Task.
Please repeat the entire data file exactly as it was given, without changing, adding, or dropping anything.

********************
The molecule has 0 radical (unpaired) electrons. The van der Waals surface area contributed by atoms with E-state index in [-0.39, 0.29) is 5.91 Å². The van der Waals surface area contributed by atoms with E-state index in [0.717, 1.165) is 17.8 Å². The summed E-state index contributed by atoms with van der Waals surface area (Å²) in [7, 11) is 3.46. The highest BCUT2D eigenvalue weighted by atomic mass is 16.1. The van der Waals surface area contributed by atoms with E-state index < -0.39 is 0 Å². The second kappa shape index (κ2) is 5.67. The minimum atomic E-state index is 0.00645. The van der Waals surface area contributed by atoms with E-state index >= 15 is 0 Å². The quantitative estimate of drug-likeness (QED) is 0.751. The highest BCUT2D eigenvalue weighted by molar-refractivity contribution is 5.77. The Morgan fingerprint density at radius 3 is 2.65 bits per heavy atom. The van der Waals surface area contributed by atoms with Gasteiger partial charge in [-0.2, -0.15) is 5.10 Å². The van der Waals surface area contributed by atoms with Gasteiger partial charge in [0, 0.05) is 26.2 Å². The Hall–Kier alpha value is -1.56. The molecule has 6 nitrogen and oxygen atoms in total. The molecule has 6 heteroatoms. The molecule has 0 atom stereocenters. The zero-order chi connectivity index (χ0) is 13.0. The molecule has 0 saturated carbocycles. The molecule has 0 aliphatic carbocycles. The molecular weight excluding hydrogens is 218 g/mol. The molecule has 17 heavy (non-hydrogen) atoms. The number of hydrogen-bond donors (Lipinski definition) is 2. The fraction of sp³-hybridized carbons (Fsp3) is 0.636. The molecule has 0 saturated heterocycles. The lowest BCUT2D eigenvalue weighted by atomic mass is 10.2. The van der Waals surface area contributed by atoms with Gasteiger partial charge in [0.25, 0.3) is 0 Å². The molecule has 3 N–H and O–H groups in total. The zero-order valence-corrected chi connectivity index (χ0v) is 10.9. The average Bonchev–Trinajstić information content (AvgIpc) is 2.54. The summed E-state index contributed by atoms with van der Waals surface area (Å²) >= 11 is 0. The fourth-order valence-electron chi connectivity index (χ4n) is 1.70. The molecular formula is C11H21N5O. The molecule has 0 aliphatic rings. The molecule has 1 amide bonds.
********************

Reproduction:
The molecule has 0 radical (unpaired) electrons. The van der Waals surface area contributed by atoms with E-state index in [-0.39, 0.29) is 5.91 Å². The van der Waals surface area contributed by atoms with E-state index in [0.717, 1.165) is 17.8 Å². The summed E-state index contributed by atoms with van der Waals surface area (Å²) in [7, 11) is 3.46. The highest BCUT2D eigenvalue weighted by atomic mass is 16.1. The van der Waals surface area contributed by atoms with E-state index < -0.39 is 0 Å². The second kappa shape index (κ2) is 5.67. The minimum atomic E-state index is 0.00645. The van der Waals surface area contributed by atoms with E-state index >= 15 is 0 Å². The quantitative estimate of drug-likeness (QED) is 0.751. The highest BCUT2D eigenvalue weighted by molar-refractivity contribution is 5.77. The Morgan fingerprint density at radius 3 is 2.65 bits per heavy atom. The van der Waals surface area contributed by atoms with Gasteiger partial charge in [-0.2, -0.15) is 5.10 Å². The van der Waals surface area contributed by atoms with Gasteiger partial charge in [0, 0.05) is 26.2 Å². The Hall–Kier alpha value is -1.56. The molecule has 6 nitrogen and oxygen atoms in total. The molecule has 6 heteroatoms. The molecule has 0 atom stereocenters. The zero-order chi connectivity index (χ0) is 13.0. The molecule has 0 saturated carbocycles. The molecule has 0 aliphatic carbocycles. The molecular weight excluding hydrogens is 218 g/mol. The molecule has 17 heavy (non-hydrogen) atoms. The number of hydrogen-bond donors (Lipinski definition) is 2. The fraction of sp³-hybridized carbons (Fsp3) is 0.636. The molecule has 0 saturated heterocycles. The lowest BCUT2D eigenvalue weighted by atomic mass is 10.2. The van der Waals surface area contributed by atoms with Gasteiger partial charge in [0.25, 0.3) is 0 Å². The molecule has 3 N–H and O–H groups in total. The zero-order valence-corrected chi connectivity index (χ0v) is 10.9. The average Bonchev–Trinajstić information content (AvgIpc) is 2.54. The summed E-state index contributed by atoms with van der Waals surface area (Å²) >= 11 is 0. The fourth-order valence-electron chi connectivity index (χ4n) is 1.70. The molecular formula is C11H21N5O. The molecule has 0 aliphatic rings. The molecule has 1 amide bonds.